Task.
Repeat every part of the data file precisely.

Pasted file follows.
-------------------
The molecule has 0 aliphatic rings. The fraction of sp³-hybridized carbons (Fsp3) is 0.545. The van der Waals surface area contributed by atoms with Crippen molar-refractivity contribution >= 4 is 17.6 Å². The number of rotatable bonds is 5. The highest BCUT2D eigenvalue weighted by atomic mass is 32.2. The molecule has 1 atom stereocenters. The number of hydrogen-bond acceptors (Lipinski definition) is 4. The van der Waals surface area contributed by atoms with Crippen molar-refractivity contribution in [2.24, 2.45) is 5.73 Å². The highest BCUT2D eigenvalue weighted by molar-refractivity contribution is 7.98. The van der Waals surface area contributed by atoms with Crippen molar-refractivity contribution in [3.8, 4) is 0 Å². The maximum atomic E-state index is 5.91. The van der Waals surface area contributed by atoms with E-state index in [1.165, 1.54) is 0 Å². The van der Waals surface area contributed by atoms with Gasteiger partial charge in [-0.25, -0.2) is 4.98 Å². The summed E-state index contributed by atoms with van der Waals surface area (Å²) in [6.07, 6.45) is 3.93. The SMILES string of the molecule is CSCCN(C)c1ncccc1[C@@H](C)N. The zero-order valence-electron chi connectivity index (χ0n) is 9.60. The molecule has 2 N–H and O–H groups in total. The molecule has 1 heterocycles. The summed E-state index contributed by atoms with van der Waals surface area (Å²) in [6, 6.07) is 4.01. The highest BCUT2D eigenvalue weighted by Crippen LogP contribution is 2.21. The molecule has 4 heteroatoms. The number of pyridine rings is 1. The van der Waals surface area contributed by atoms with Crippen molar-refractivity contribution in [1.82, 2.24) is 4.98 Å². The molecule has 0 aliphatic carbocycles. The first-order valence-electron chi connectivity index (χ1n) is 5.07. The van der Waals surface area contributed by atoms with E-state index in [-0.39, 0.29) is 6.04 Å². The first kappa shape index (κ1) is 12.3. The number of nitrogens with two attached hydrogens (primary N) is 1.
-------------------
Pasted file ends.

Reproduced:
The molecule has 0 aliphatic rings. The fraction of sp³-hybridized carbons (Fsp3) is 0.545. The van der Waals surface area contributed by atoms with Crippen molar-refractivity contribution >= 4 is 17.6 Å². The number of rotatable bonds is 5. The highest BCUT2D eigenvalue weighted by atomic mass is 32.2. The molecule has 1 atom stereocenters. The number of hydrogen-bond acceptors (Lipinski definition) is 4. The van der Waals surface area contributed by atoms with Crippen molar-refractivity contribution in [2.24, 2.45) is 5.73 Å². The highest BCUT2D eigenvalue weighted by molar-refractivity contribution is 7.98. The van der Waals surface area contributed by atoms with Crippen molar-refractivity contribution in [3.8, 4) is 0 Å². The maximum atomic E-state index is 5.91. The van der Waals surface area contributed by atoms with E-state index in [1.165, 1.54) is 0 Å². The van der Waals surface area contributed by atoms with Gasteiger partial charge in [-0.25, -0.2) is 4.98 Å². The summed E-state index contributed by atoms with van der Waals surface area (Å²) in [6.07, 6.45) is 3.93. The SMILES string of the molecule is CSCCN(C)c1ncccc1[C@@H](C)N. The zero-order valence-electron chi connectivity index (χ0n) is 9.60. The molecule has 2 N–H and O–H groups in total. The molecule has 1 heterocycles. The summed E-state index contributed by atoms with van der Waals surface area (Å²) in [6, 6.07) is 4.01. The highest BCUT2D eigenvalue weighted by Crippen LogP contribution is 2.21. The molecule has 4 heteroatoms. The number of pyridine rings is 1. The van der Waals surface area contributed by atoms with Crippen molar-refractivity contribution in [1.82, 2.24) is 4.98 Å². The molecule has 0 aliphatic carbocycles. The first-order valence-electron chi connectivity index (χ1n) is 5.07. The van der Waals surface area contributed by atoms with E-state index in [-0.39, 0.29) is 6.04 Å². The first kappa shape index (κ1) is 12.3. The number of nitrogens with two attached hydrogens (primary N) is 1.